Restore WordPress from a Backup (The End-to-End Guide)

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Restore WordPress from Backup (The End-to-End Guide)
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There are a number of reasons to capture and save backups of a WordPress website. A hacker defaces your website beyond repair. A user creates a mess of the code on the live server. A new plugin update conflicts with the theme and results in the white screen of death.

There are ways to protect your WordPress site from harmful situations like these. In case these hypothetical situations do ever become a reality, the WordPress backup is there, waiting for you to restore the site back to good standing.

good standing

Thankfully, there are WordPress backup and restore plugins you can use to capture these backups. What’s more, you can program them to automatically save backups — on your preferred schedule — and place them in the storage site of your choosing.

WP Buffs has previously detailed the process of saving a WordPress backup to Google Drive as well as how to commit a WordPress backup to S3. With most backup and restore plugins, you can choose from a wide variety of storage services, both free and paid.

But that’s not what we’re going to focus on today.

You know how to automate the process of saving WordPress backups. You also know how to store them in a remote and secure location. This helps with site speed, too. Now, we need to break down the process of how to restore a WordPress website from a backup.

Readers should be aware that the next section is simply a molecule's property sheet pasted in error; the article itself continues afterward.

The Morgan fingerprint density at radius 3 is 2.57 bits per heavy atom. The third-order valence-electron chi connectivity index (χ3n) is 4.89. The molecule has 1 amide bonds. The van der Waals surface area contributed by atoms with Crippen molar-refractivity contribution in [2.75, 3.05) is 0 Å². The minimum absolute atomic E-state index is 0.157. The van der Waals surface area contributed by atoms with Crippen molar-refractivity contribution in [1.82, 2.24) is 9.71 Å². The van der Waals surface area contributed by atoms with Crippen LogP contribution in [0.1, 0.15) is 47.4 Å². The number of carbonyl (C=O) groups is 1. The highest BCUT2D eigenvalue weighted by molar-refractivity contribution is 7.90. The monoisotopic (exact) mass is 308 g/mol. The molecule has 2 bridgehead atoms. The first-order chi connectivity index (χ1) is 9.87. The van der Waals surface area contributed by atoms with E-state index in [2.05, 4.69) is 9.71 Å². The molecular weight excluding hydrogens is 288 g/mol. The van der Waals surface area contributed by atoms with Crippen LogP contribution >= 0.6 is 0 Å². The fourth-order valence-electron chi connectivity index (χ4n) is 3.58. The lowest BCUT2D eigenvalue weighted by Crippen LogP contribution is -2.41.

In this guide, we’re going to explore the various ways to restore a WordPress site:

Our team at WP Buffs helps website ownersagency partners, and freelancer partners backup and restore their WordPress sites. Whether you need us to manage 1 website or support 1000 client sites, we’ve got your back.

What You Need to Restore a WordPress Site from a Backup

When configuring the automation of your WordPress backups, you can choose to save certain parts of your website instead of the whole. For some web developers, this might make sense if storage is limited or if you know there are only some aspects of a website that change frequently.

That said, it’s still a risky choice to make.

By opting not to save everything in your:

  • Database – including all of your content, code, and data
  • Files – including your images, themes, and plugins

You may ultimately defeat the purpose of having a backup in the first place. If you don’t have a complete version of your WordPress site to revert to, you could end up having to do much more work to recover it in the end. So, before you do anything else, make sure your backups are correctly configured.

Updraft Schedules

In addition to considering which parts of the site to save, also consider how frequently you should save the site too. For instance, if the content is updated or published daily, a daily backup schedule makes the most sense. For less frequently updated websites, you’ll want the backup schedule to equally mirror those changes.

The goal is to have a backup that doesn’t force you to redo work that occurred in the interim.

Now that we have that out of the way, let’s talk about what you actually need in order to perform the restore of a WordPress backup.